Thoughtful, detailed coverage of the Mac, iPhone, and iPad, plus the best-selling Take Control ebooks.

 

 

Pick an apple! 
 
Copy Existing Filename to 'Save As' Field

While many utilities provide file naming automation, they're mostly overkill for those cases when you need to make small variations in file content while ensuring the documents group together in a "by name" list.

In the Save As dialog, the default name is the current document name. You can quickly change this to match any existing file.

1. Make the list of files the active element.

2. Click on a grayed-out filename, which momentarily turns black.

3. The Save As field now contains the filename you just clicked.

You can modify the name (adding, say, "version 3") or overwrite that existing file you clicked.

Submitted by
Jesse the K

 

 

Related Articles

 

 

AOL Acquisitions & Web Follow-up

Send Article to a Friend

A few people with more financial knowledge than I have set me straight on the fact that when one company acquires another by paying in stock, it doesn't hurt the purchasing company particularly at all, especially if the companies being bought have no liabilities. (See TidBITS-280 for the article about AOL's acquisitions.)

Charlie Mingo <mingo@panix.com> explained:

As you noted in the article, AOL paid for all these purchases with AOL stock (except for $2 million of the $11 million for GNN). When you pay for a new asset with stock, we call it a "pooling of interests," and there are usually no negative financial consequences at all.

If you pay out too much stock per share of stock acquired, then you may suffer "dilution," which means your earnings per share goes down. But this is only of significance to your original (pre-merger) shareholders; the company itself isn't affected.

In contrast, IBM's offer to buy Lotus with cash will definitely have an adverse affect on IBM's finances. They try to minimize this by saying they will finance the purchase out of ready cash (pocket money, so to speak), but I presume they were forced to offer cash because they couldn't hope to do a hostile takeover while offering IBM stock.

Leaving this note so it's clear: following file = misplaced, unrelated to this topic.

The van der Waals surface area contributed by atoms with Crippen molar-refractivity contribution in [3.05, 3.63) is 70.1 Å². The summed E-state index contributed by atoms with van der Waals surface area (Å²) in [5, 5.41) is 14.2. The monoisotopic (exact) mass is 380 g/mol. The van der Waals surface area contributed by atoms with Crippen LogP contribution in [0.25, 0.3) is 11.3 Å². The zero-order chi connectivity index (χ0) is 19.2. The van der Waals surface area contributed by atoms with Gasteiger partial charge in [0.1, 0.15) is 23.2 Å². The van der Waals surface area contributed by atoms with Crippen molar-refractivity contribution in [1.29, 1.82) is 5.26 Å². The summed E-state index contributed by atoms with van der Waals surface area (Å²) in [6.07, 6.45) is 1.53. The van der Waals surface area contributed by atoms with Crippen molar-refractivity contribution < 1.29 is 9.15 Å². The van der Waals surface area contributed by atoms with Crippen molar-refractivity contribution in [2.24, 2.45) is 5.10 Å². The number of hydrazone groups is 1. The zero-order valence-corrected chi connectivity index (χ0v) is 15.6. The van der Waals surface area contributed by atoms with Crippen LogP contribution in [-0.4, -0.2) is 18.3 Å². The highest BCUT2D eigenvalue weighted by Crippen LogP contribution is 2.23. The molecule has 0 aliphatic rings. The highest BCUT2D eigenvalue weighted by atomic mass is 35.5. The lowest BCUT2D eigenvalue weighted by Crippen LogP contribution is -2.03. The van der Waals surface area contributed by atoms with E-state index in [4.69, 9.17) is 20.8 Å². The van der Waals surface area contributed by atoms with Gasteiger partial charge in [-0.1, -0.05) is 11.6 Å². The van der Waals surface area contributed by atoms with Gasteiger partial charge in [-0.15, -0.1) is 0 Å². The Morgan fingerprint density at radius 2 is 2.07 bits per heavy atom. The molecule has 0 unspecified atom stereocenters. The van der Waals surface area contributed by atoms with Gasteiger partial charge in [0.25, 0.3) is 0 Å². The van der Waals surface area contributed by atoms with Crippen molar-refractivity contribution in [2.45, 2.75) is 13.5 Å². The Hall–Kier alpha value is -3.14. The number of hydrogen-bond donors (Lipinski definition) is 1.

Wesley Felter <wesf@nternode.com> added:

I think you missed one large thing in the AOL Buys Everyone story: MegaWeb. I'm not sure whether MegaWeb was originally being run by BookLink or ANS, but now it's part of AOL and it provides free Internet access to my two Windows machines.

http://www.megaweb.com/

Still Weak? Nonetheless, Marketing Computers reported in its Jun-95 issue that America Online lost $2.8 million (on revenues of $106.4 million) for the three months ending 31-Mar-95. And, for the first nine months of the current fiscal year, AOL is down $40.5 million. AOL claims that the loss is due to the acquisition of ANS, BookLink, and NaviSoft last year, although one might wonder how much it costs to mail floppy disks to a large portion of the Earth's mammalian population.

Mike Hutchinson <mwhutch@aol.com>, AOL Services Webmaster, wrote to say that AOL is definitely working on getting a Web site up and running. He added that in the interim, you can check out:

http://webcrawler.com/AOL/

Brian Pinkerton, the author of WebCrawler, has a substantial amount of information about AOL online, including all of AOL's recent press releases.

 

PDFpen and PDFpenPro 7 make PDF editing easy. Review and mark up
your PDFs, fill and sign forms, and even export PDFs to Word format.
Signing is now easier, you can view the OCR text layer, and more.
Try editing your PDFs today! <http://smle.us/pdfpen-7-tb>